Yeah. Thank you, Mr. President, two questions for you. The military has secured the airport, as you mentioned, but will you sign off on sending US troops into Kabul to evacuate Americans who haven’t been able to get to the airport safely?

President Biden: (18:56)
We have no indication that they haven’t been able to get in Kabul through the airport. We’ve made an agreement with the Taliban thus far, they’ve allowed them to go through it’s and they’re interested in them to go through. So we know of no circumstance where American citizens are carrying an American passport are trying to get through to the airport, but we will do whatever needs to be done to see to that they get to the airport.

Stephanie Ramos: (19:19)
And one more Mr. President. Last month, my colleague Martha Raddatz interviewed Abdul, an interpreter who was on the front lines with US forces in Afghanistan. Overnight, we received a photo of Taliban militants coming to the door of his home, literally hunting him down. Thankfully, he was able to escape, but he is obviously still in mortal danger. What would be your message to Abdul, his wife, and his three young daughters?

President Biden: (19:47)
We want you to be able to get to the airport, contact us. We’ll see whatever we can do to get you there. We’ve got to get you out. We are committed to deal with you, your wife, and your child, to get all three of you out of Afghanistan. That’s the commitment.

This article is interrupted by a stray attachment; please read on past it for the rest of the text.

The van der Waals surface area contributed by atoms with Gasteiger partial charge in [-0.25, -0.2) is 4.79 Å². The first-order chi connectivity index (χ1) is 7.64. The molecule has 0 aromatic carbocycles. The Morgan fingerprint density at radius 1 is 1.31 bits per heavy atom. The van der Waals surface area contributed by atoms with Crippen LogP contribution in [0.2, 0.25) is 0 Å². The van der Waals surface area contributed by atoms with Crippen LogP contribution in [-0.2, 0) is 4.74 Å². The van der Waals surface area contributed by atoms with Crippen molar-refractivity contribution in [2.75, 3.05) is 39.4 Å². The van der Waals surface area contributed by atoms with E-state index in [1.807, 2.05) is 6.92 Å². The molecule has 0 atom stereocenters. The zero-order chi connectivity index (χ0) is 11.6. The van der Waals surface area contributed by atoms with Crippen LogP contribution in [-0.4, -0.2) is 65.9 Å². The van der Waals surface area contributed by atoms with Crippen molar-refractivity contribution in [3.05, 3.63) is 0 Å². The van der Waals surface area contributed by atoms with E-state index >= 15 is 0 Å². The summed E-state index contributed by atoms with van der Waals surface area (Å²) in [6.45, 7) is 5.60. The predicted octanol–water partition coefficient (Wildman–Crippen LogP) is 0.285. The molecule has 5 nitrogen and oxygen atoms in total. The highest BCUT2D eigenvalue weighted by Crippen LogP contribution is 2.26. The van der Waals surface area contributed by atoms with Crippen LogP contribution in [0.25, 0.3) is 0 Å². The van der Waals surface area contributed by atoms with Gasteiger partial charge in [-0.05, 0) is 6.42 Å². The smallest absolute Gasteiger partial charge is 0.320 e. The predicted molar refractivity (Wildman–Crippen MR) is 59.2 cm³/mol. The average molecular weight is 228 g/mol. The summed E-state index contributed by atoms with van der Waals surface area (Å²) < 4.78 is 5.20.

Stephanie Ramos: (20:05)
Thank you, sir.

President Biden: (20:05)
Meredith Lee of PBS News Hour.

Meredith Lee: (20:12)
You mentioned just now using every resource available for evacuations. Why haven’t you ordered the military to expand the security perimeter around the Kabul airport? Do you have any plans to do so, giving that will likely require more US troops? And are you considering rescue operations to recover Americans and Afghan allies stuck behind Taliban checkpoints?

President Biden: (20:34)
The last answer is yes to the last question. We’re continuing every opportunity and every means by which we could get folks to the airport. That’s number one. Number two, the reason why we have not gone out and started and set up a perimeter way outside of the airport in Kabul is that it’s likely to draw an awful lot of unintended consequences in terms of people who in fact are not part of the Taliban. We’ve been in constant contact with the Taliban leadership on the ground in Kabul, as well as the Taliban leadership at Dalai. And we’ve been coordinating what we’re doing.

President Biden: (21:18)